Duncan McKellar, Esq. - I am a Magistrate of the Colony; in the month of May last, I, as a Magistrate, held an inquest on the body of William Cook, an assigned servant to Dr. Reid; I examined two witnesses, one of which has since been drowned; on examining the body, a wound appeared above the left temple, the eye was much discoloured from the effect of the blow, which appeared to have been inflicted by a heavy blunt instrument; the prisoner had three wounds on his head, had bled much, and appeared to be suffering from ill-treatment; I am of opinion that, if the blows on the head of the prisoner, had been inflicted on the same part as those of the head of the deceased, they would have had the same effect.

Dr. Reid. - The prisoner has been in my service about two years, I never heard any thing against his character for humanity; I reside about fifty miles from the sheep station, and have not seen much of the prisoner, but if his conduct had been ill, it would have been reported to me by the overseer.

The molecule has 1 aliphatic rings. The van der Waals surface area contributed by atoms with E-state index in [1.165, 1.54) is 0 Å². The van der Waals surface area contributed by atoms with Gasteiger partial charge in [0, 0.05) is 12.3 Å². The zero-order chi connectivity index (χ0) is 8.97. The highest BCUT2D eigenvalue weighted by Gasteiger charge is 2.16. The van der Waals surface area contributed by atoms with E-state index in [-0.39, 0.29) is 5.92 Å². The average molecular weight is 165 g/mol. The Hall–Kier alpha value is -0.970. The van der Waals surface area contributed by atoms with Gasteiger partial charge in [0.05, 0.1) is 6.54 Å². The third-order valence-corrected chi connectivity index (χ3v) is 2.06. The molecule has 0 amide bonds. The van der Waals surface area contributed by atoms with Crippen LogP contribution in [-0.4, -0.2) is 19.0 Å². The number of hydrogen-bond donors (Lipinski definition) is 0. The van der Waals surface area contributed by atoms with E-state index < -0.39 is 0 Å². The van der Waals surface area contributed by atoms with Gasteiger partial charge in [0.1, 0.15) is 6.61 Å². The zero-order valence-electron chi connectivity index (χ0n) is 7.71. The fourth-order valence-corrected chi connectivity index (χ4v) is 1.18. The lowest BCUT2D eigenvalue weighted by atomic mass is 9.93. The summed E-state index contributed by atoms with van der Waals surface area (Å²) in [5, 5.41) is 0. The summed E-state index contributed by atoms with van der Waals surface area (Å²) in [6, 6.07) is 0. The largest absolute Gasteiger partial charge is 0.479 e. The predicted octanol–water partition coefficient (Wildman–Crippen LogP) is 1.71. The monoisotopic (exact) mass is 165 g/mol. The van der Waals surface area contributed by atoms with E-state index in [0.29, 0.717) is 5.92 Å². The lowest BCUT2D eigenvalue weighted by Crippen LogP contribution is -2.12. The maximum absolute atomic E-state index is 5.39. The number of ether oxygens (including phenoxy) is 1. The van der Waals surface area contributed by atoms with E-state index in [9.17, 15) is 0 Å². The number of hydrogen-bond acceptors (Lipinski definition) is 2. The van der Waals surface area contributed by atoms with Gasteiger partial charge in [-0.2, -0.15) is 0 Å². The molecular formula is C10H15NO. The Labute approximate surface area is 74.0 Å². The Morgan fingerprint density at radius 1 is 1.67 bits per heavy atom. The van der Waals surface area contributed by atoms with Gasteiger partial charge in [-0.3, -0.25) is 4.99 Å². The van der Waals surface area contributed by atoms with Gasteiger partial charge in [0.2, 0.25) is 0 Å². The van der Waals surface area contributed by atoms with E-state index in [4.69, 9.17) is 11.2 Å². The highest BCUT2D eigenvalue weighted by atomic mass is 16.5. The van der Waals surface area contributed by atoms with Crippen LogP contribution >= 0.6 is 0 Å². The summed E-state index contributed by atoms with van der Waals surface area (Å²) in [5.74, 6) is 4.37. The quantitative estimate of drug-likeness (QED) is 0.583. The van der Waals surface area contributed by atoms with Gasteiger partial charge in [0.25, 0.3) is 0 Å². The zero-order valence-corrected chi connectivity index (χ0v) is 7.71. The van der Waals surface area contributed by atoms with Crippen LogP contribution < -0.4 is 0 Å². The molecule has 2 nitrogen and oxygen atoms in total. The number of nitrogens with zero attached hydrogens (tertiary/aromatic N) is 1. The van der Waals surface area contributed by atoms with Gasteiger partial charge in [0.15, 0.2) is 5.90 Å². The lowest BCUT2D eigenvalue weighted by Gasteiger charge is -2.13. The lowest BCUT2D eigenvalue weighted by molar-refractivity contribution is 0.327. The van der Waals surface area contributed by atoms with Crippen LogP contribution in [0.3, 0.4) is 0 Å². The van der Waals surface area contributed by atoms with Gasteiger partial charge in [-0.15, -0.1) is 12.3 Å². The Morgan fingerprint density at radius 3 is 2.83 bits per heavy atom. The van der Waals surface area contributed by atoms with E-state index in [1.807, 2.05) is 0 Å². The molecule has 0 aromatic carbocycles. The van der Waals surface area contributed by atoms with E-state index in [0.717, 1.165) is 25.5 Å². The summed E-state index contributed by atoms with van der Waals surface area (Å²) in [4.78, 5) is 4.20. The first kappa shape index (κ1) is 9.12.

In putting the case to the Jury, his Honor observed, that in point of law, he felt warranted in directing them to return a verdict of Not Guilty as to the charge of murder - but, it would be fore them to consider whether, under all the circumstances of the case, the prisoner had not been guilty of manslaughter, in returning to inflict a blow on the deceased, when he might have escaped from his reach.  The Jury returned a general verdict of Not Guilty.  His Honor then informed the prisoner, that had a verdict of manslaughter been pronounced against him, he would merely fined him one shilling.  The prisoner who expressed to the Court his sincere regret for the fatal occurrence, was discharged, and handed over to his master.



[1 ] See also Sydney Gazette, 12 August 1834; and for the trial notes, Dowling, Proceedings of the Supreme Court, State Records of New South Wales, 2/3283, vol. 100, p. 130.

Published by the Division of Law, Macquarie University